1969    64   98  5    611  691    98   64  2    659  528   101   61  1    638  550
 1970    77   84  5    596  691    80   82  4    742  703    84   78  3    687  619
 1971    86   76  4    629  598   102   60  1    787  647    89   73  3    643  561
 1972    68   88  5    585  638   105   51  1    675  478    93   63  2    551  523
 1973    93   69  1    680  572    80   82  3    621  593    91   70  2    625  539
 1974    86   76  2    679  654   100   61  1    738  591    83   79  4    648  622
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Comments

  1. Buccos said...

    You have taken an awful lot of liberties with the Pirates roster in your unlikely fantasy world.  Oh yeah, of course, Jim Bibby is the same as Ken Brett in 1973.  Obviously the Pirates would jump on Rooker instead of trading Cash to the Phils.  Enjoy your fantasy, I guess, the Pirates still rule the 70s.

  2. John A said...

    The Mets are going to look interesting next week.  Thornton and Johnstone should fit in nicely.  With thier crowded outfield, will they still purchase Dave Kingman from the Giants?  He has played some third base and would be a huge offensive upgrade, but I imagine a lot of balls will skip past him into left field.

  3. Steve Treder said...

    “Does Allen “retire” before the playoffs?”

    An interesting question … in actuality, Allen “retired” from the White Sox on Sept. 14.  He was genuinely hurt that month with one of his recurrent leg injuries.  I don’t know whether the injury was severe enough to have kept him out for all of the month of October, and of course with his team in the post-season it’s worth pondering whether he would have been motivated to undertake an aggressive rehab.  The only thing one can say with certainty about Mr. Allen is that one never knows.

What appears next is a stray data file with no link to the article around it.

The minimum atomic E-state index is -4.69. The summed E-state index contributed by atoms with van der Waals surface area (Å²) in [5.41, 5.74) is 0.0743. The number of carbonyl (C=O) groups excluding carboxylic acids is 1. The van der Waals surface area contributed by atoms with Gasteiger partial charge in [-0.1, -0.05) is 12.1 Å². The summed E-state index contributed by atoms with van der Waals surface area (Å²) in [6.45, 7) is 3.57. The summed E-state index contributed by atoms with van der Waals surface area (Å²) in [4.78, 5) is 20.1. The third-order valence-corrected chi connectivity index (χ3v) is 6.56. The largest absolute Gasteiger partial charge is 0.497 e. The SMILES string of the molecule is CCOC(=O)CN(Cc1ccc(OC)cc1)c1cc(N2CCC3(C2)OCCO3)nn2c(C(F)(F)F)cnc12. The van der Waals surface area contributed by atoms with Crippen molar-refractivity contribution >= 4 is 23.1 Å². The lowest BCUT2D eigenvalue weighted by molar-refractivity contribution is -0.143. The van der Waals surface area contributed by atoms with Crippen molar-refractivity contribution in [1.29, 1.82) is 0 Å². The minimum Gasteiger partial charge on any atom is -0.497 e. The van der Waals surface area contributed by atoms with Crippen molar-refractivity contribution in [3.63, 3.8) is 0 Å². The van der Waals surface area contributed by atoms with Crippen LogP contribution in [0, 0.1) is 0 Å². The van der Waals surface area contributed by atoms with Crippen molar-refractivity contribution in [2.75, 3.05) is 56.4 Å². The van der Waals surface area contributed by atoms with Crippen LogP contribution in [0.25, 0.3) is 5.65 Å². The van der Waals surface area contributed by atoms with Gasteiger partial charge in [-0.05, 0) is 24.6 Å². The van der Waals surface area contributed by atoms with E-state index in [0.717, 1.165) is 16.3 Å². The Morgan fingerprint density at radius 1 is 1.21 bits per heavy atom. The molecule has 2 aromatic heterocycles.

4. Steve Treder said...

    “You have taken an awful lot of liberties with the Pirates roster in your unlikely fantasy world.  Oh yeah, of course, Jim Bibby is the same as Ken Brett in 1973.  Obviously the Pirates would jump on Rooker instead of trading Cash to the Phils.”

    Every counterfactual implies related counterfactuals, unavoidably.  Bibby wasn’t the same as Brett, but every team requires a willing partner to swing a deal.  In our scenario, Brett wasn’t available to the Pirates.  (And in our scenario there is no reason to believe the Pirates wouldn’t have already acquired Rooker in 1972, as they actually did.)